Suffolk County worker charged in digital currency mining scheme

An employee cost Suffolk County at least $6,000 in electricity bills by allegedly secretly installing dozens of machines at his workplace in a cryptocurrency mining scheme, authorities said Wednesday.

Suffolk County District Attorney Timothy Sini said Christopher Naples, 42, of Mattituck, who worked in the county clerk's office in Riverhead as an IT supervisor, is charged with several felonies including public corruption, grand larceny, and computer trespass.

He is accused of using the devices to mine Bitcoin and other types of cryptocurrency. Cryptocurrency units are created by computers solving complex math equations, and the process can result in heavy electricity usage and high cooling costs. 

Naples has been employed by Suffolk County since 2000.

Authorities executed a search warrant at the County enter on August 19 that resulted in the seizure of 46 cryptocurrency mining devices which were found hidden in six rooms throughout the building, including underneath removable floorboards, on top or inside of server racks, and inside an unused electrical wall panel. 

Get breaking news alerts in the free FOX5NY News app | Sign up for FOX 5 email newsletters

"One of these rooms housed critically important computer servers, secure data storage systems, and communications equipment for the entire County government, and when investigators entered the room, an alarm was going off that indicated the temperature was too high," District Attorney Sini said. "Within hours of the devices being shut down, the temperature in the room dropped 20 degrees. So not only was this operation being paid for with thousands of dollars of taxpayer money, but it also put the County’s infrastructure at risk."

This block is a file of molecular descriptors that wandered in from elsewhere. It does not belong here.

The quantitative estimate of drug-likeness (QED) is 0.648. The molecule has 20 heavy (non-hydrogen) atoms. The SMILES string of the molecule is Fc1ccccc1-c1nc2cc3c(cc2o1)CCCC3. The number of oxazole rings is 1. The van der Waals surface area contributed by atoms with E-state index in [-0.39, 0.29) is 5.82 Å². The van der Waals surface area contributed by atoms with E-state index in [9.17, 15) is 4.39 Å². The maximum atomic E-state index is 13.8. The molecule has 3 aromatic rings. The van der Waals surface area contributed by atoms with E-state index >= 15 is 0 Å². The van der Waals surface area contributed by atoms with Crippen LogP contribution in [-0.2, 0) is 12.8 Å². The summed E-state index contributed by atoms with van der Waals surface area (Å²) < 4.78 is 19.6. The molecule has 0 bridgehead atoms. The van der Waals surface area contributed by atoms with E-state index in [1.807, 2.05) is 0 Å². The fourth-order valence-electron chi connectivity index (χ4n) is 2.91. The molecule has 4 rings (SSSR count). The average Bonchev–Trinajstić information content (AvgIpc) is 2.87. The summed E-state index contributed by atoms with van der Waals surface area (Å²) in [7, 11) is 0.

At least 10 of the devices had been running since February 2021. 

An email seeking comment was sent to Naples' attorney. He appeared in court on Wednesday and was released on his own recognizance.

"Mining cryptocurrency requires an enormous amount of resources, and miners have to navigate how to cover all of those electricity and cooling costs," Sini said in a statement announcing the arrest. Naples "found a way to do it; unfortunately, it was on the backs of taxpayers."

The investigation is ongoing into the amount and nature of any proceeds of Naples' alleged cryptocurrency mining operation. 

Naples faces up to 15 years in prison if convicted of the top count against him.

The Associated Press contributed to this report.